To put it very simply, under current law in England, heterosexual couples can either get married, or remain unmarried, whereas same-sex couples have a third option, civil partnership.
Civil partnerships were originally conceived as an ‘equivalent’ to marriage for same-sex couples at a time when they were not legally able to get married, but following a subsequent change in the law, both options became legally available to them, whereas mixed-sex couples have never been given the option of civil partnership.
For some mixed-sex couples, the arguments in favour of civil partnership are the same as the arguments that were made against allowing gay marriage, for example the historic religious connection with the institution of marriage, and there are many other personal reasons why people don’t want to get married too.
But when an unmarried mixed-sex couple separate, even if they have been living together, there are no specific provisions in the law to determine the separation of finances or child custody and visitation rights, despite many people still believing that long-term cohabitation makes you ‘common law’ husband and wife.
Many couples – particularly those who do not follow any of the major religions – want to be allowed to enter into a civil partnership to gain the relevant legal protections, without the additional connotations of marriage.
So how likely is this to happen? Originally the government’s response was more or less a flat ‘no’, but with over 70,000 members of the public signing a petition by the campaign group Equal Civil Partnerships and growing cross-party support in Parliament, a Bill to allow mixed-sex civil partnerships seems likely to pass quite soon.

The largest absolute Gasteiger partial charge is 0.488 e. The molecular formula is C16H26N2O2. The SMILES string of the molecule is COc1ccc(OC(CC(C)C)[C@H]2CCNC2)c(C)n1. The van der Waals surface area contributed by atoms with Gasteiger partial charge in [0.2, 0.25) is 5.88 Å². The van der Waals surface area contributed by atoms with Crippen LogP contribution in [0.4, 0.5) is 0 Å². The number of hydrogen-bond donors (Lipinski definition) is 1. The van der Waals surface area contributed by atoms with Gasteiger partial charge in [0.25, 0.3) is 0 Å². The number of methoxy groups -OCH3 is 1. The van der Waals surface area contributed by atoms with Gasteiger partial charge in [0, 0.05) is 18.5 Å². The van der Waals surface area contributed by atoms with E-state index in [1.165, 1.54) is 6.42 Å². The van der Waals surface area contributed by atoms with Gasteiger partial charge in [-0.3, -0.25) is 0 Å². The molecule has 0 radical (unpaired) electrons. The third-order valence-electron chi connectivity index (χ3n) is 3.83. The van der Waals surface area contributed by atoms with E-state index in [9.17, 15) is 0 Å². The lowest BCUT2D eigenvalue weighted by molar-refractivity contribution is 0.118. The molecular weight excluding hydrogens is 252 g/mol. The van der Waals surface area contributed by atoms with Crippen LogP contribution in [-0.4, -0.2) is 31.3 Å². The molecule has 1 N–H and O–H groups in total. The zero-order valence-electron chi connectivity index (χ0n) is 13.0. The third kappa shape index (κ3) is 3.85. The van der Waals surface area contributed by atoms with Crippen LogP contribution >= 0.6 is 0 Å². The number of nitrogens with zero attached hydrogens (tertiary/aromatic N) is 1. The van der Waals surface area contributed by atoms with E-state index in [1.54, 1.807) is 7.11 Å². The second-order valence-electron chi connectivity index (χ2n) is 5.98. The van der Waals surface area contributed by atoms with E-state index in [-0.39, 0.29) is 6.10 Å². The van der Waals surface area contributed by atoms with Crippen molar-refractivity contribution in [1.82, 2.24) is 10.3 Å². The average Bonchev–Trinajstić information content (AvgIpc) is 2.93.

The Bill is next due for Parliamentary debate on March 24th 2017, and only failed to reach a vote on January 13th because the debate lasted so long, with so many contributions from MPs, that the House ran out of time for a vote.
In the meantime, unmarried couples who choose to separate face an uncertain legal situation, and one in which mediation can be particularly helpful in deciding how to divide money, assets and custody rights, when there is a gap in the law surrounding these issues.
With no legal guidelines to fall back on, it can be much more likely to hit an impasse, and a mediator can be crucial in getting things back on track and making swift progress towards a mutually agreeable outcome – especially in cases involving dependants whose welfare and happiness are at stake.
It may seem unfair that same-sex couples have access to more options for legal protection in long-term relationships, but until the Government is able to pass the Bill to restore equality to the marriage and civil partnership landscape for all couples, mediators will continue to work hard to achieve the best possible outcomes for separating couples, regardless of your marriage, civil partnership or ‘common law’ status.